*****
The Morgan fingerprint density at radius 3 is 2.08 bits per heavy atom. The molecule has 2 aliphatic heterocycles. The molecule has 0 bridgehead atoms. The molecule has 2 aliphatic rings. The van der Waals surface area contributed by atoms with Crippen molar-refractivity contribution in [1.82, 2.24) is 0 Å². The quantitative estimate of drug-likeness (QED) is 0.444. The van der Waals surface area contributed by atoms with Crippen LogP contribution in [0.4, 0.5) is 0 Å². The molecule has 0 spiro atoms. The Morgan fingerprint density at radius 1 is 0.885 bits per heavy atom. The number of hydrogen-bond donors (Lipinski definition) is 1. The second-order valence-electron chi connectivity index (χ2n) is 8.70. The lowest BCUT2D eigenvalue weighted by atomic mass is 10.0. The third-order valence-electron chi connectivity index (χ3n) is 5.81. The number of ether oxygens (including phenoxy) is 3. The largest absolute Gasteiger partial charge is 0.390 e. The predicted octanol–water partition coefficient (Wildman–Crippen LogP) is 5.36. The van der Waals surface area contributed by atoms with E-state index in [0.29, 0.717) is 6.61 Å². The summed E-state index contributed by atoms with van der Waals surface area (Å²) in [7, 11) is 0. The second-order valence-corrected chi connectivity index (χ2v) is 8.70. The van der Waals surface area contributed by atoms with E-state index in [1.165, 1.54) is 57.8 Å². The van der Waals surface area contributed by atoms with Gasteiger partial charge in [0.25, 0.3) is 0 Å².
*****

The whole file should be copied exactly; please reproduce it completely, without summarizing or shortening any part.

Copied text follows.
The Morgan fingerprint density at radius 3 is 2.08 bits per heavy atom. The molecule has 2 aliphatic heterocycles. The molecule has 0 bridgehead atoms. The molecule has 2 aliphatic rings. The van der Waals surface area contributed by atoms with Crippen molar-refractivity contribution in [1.82, 2.24) is 0 Å². The quantitative estimate of drug-likeness (QED) is 0.444. The van der Waals surface area contributed by atoms with Crippen LogP contribution in [0.4, 0.5) is 0 Å². The molecule has 0 spiro atoms. The Morgan fingerprint density at radius 1 is 0.885 bits per heavy atom. The number of hydrogen-bond donors (Lipinski definition) is 1. The second-order valence-electron chi connectivity index (χ2n) is 8.70. The lowest BCUT2D eigenvalue weighted by atomic mass is 10.0. The third-order valence-electron chi connectivity index (χ3n) is 5.81. The number of ether oxygens (including phenoxy) is 3. The largest absolute Gasteiger partial charge is 0.390 e. The predicted octanol–water partition coefficient (Wildman–Crippen LogP) is 5.36. The van der Waals surface area contributed by atoms with E-state index in [0.29, 0.717) is 6.61 Å². The summed E-state index contributed by atoms with van der Waals surface area (Å²) in [7, 11) is 0. The second-order valence-corrected chi connectivity index (χ2v) is 8.70. The van der Waals surface area contributed by atoms with E-state index in [1.165, 1.54) is 57.8 Å². The van der Waals surface area contributed by atoms with Gasteiger partial charge in [0.25, 0.3) is 0 Å².